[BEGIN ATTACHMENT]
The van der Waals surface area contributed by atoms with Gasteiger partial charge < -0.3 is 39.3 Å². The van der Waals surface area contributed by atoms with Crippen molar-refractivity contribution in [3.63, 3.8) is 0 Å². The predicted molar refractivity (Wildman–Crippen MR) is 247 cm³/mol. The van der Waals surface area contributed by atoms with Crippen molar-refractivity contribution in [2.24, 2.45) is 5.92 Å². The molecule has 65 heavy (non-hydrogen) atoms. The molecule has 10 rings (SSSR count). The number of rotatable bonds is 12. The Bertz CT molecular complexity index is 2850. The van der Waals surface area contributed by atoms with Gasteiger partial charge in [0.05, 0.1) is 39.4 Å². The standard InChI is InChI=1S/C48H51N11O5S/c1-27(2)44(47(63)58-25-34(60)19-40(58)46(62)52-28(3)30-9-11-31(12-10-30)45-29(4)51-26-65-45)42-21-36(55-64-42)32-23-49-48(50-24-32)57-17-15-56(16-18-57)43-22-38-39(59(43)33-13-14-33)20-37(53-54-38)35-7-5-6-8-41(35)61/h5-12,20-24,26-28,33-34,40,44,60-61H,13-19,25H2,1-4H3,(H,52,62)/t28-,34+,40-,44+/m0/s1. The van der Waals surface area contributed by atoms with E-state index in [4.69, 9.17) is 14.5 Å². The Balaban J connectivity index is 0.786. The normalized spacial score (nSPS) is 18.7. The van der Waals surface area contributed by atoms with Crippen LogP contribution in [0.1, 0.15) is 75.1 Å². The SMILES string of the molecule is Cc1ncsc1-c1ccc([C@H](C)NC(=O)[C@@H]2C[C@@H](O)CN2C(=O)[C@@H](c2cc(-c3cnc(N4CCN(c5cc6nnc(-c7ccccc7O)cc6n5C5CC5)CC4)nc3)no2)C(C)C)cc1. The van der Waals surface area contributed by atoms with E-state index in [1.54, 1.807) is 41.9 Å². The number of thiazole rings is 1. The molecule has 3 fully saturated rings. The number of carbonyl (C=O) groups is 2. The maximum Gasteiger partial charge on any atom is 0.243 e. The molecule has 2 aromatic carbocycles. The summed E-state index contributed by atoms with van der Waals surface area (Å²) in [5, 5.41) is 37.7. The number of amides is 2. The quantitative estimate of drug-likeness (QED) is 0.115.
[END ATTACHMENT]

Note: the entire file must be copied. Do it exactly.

The van der Waals surface area contributed by atoms with Gasteiger partial charge < -0.3 is 39.3 Å². The van der Waals surface area contributed by atoms with Crippen molar-refractivity contribution in [3.63, 3.8) is 0 Å². The predicted molar refractivity (Wildman–Crippen MR) is 247 cm³/mol. The van der Waals surface area contributed by atoms with Crippen molar-refractivity contribution in [2.24, 2.45) is 5.92 Å². The molecule has 65 heavy (non-hydrogen) atoms. The molecule has 10 rings (SSSR count). The number of rotatable bonds is 12. The Bertz CT molecular complexity index is 2850. The van der Waals surface area contributed by atoms with Gasteiger partial charge in [0.05, 0.1) is 39.4 Å². The standard InChI is InChI=1S/C48H51N11O5S/c1-27(2)44(47(63)58-25-34(60)19-40(58)46(62)52-28(3)30-9-11-31(12-10-30)45-29(4)51-26-65-45)42-21-36(55-64-42)32-23-49-48(50-24-32)57-17-15-56(16-18-57)43-22-38-39(59(43)33-13-14-33)20-37(53-54-38)35-7-5-6-8-41(35)61/h5-12,20-24,26-28,33-34,40,44,60-61H,13-19,25H2,1-4H3,(H,52,62)/t28-,34+,40-,44+/m0/s1. The van der Waals surface area contributed by atoms with E-state index in [4.69, 9.17) is 14.5 Å². The Balaban J connectivity index is 0.786. The normalized spacial score (nSPS) is 18.7. The van der Waals surface area contributed by atoms with Crippen LogP contribution in [0.1, 0.15) is 75.1 Å². The SMILES string of the molecule is Cc1ncsc1-c1ccc([C@H](C)NC(=O)[C@@H]2C[C@@H](O)CN2C(=O)[C@@H](c2cc(-c3cnc(N4CCN(c5cc6nnc(-c7ccccc7O)cc6n5C5CC5)CC4)nc3)no2)C(C)C)cc1. The van der Waals surface area contributed by atoms with E-state index in [1.54, 1.807) is 41.9 Å². The number of thiazole rings is 1. The molecule has 3 fully saturated rings. The number of carbonyl (C=O) groups is 2. The maximum Gasteiger partial charge on any atom is 0.243 e. The molecule has 2 aromatic carbocycles. The summed E-state index contributed by atoms with van der Waals surface area (Å²) in [5, 5.41) is 37.7. The number of amides is 2. The quantitative estimate of drug-likeness (QED) is 0.115.